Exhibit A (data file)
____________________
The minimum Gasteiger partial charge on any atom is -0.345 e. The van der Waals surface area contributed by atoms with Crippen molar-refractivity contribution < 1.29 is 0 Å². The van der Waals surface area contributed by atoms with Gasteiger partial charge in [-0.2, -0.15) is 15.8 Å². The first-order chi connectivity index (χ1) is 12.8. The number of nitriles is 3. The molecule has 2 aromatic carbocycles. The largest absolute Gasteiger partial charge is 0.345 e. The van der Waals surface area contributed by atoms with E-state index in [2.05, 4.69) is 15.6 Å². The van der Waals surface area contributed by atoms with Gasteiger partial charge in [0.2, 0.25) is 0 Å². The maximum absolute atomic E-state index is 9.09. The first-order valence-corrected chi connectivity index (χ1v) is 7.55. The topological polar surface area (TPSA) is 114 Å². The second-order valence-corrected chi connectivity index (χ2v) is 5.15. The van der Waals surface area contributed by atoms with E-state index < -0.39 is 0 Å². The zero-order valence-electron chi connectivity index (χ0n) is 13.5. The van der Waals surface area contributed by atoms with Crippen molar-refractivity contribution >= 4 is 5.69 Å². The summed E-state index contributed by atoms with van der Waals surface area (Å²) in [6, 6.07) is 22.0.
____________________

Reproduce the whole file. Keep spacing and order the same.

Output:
The minimum Gasteiger partial charge on any atom is -0.345 e. The van der Waals surface area contributed by atoms with Crippen molar-refractivity contribution < 1.29 is 0 Å². The van der Waals surface area contributed by atoms with Gasteiger partial charge in [-0.2, -0.15) is 15.8 Å². The first-order chi connectivity index (χ1) is 12.8. The number of nitriles is 3. The molecule has 2 aromatic carbocycles. The largest absolute Gasteiger partial charge is 0.345 e. The van der Waals surface area contributed by atoms with E-state index in [2.05, 4.69) is 15.6 Å². The van der Waals surface area contributed by atoms with Gasteiger partial charge in [0.2, 0.25) is 0 Å². The maximum absolute atomic E-state index is 9.09. The first-order valence-corrected chi connectivity index (χ1v) is 7.55. The topological polar surface area (TPSA) is 114 Å². The second-order valence-corrected chi connectivity index (χ2v) is 5.15. The van der Waals surface area contributed by atoms with E-state index < -0.39 is 0 Å². The zero-order valence-electron chi connectivity index (χ0n) is 13.5. The van der Waals surface area contributed by atoms with Crippen molar-refractivity contribution >= 4 is 5.69 Å². The summed E-state index contributed by atoms with van der Waals surface area (Å²) in [6, 6.07) is 22.0.